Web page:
The David Yearsley Home was built in 1840 and was the tallest private residence in Nauvoo. It is believed the foundation rests on solid rock. In 1854, the basement of the house was used as the Nauvoo City Jail. Currently it is missionary housing for the YPMs. The top floor is not usable because there is not an outside fire escape.
This is the Orson Hyde home. He was one of the original member of the Quorum of the Twelve Apostles. He went on a mission to Palestine and in 1841 on top of the Mount of Olives dedicated the Holy Land for the gathering of the Jews. This home was built in 1843 and occupied by his family. He was also the Apostle that publicly dedicated the original Nauvoo Temple on May 1, 1846. Currently, this home serves as the Nauvoo Pageant offices and is occupied by my dear friends, Elder and Sister McMinn.
This is the Newel K. Whitney home. He was the Presiding Bishop of the Church for many years. His story is more magnificent in Kirtland, but Elizabeth Ann Whitney was chosen by Emma to be one of her counselors when the Relief Society was first organized. One thought to ponder: Emma chose counselors in whose homes she had lived at one time. She knew these women and trusted them. They were faithful and loyal friends.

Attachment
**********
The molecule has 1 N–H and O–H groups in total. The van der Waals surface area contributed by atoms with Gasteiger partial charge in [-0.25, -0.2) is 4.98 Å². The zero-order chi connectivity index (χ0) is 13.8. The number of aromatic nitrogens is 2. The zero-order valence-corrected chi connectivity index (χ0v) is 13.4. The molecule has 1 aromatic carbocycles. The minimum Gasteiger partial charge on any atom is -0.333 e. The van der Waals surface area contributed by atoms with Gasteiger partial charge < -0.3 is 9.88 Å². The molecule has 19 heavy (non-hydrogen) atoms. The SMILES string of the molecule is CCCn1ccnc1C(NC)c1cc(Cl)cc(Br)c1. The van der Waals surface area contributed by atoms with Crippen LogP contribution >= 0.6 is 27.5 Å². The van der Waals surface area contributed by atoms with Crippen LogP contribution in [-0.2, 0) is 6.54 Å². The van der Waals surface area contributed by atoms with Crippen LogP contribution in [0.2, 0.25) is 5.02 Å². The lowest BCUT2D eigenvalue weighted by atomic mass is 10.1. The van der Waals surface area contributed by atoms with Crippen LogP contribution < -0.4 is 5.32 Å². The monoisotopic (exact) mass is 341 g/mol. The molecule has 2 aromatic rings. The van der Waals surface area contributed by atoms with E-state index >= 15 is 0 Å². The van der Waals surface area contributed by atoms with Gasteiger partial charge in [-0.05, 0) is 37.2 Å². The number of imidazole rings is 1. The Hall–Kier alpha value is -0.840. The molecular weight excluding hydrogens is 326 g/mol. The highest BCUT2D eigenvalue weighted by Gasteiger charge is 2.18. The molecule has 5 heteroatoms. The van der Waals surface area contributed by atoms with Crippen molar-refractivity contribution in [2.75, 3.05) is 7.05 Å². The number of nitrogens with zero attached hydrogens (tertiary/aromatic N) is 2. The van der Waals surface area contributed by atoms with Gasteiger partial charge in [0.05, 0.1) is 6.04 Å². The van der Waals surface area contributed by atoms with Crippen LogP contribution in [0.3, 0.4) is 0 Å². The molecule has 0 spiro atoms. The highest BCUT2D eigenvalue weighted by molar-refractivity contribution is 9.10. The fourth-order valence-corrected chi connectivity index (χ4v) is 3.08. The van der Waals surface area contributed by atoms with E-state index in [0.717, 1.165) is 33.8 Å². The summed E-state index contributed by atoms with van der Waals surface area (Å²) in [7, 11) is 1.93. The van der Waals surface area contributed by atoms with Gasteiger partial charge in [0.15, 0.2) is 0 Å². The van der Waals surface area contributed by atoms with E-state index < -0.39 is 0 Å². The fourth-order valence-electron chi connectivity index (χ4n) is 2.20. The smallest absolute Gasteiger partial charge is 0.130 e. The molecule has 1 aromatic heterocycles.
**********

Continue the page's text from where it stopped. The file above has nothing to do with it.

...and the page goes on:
This is the Coolidge house, later purchased by Johann Georg Kaufmann, as you can see written on the house. Joseph Coolidge and his wife were friends of Joseph Smith and his wife, Emma. He was construction contractor, cabinet maker and joiner. It was built in 1843, but purchased in 1848. The German on it says: I was here and whoever is reading this was also here. This house is mine, but really not mine, and who comes after me, will also be so fine. When I'm on the wagon tour, I read the German to people and then give a rough translation,which they seem to enjoy. I know, "Stick to the script, Sister Geilmann." I wasn't very good at it on my first mission and I'm not any better at it here.
Simeon Dunn was baptized in 1839 in Michigan by his brother, James. He wanted to meet a living prophet so he walked 500 miles to Nauvoo and moved his family here in 1840. Some of my friends live in this house, Elder and Sister Anderson. This is also the home in which the spice tins were found that are now housed in our little bakery.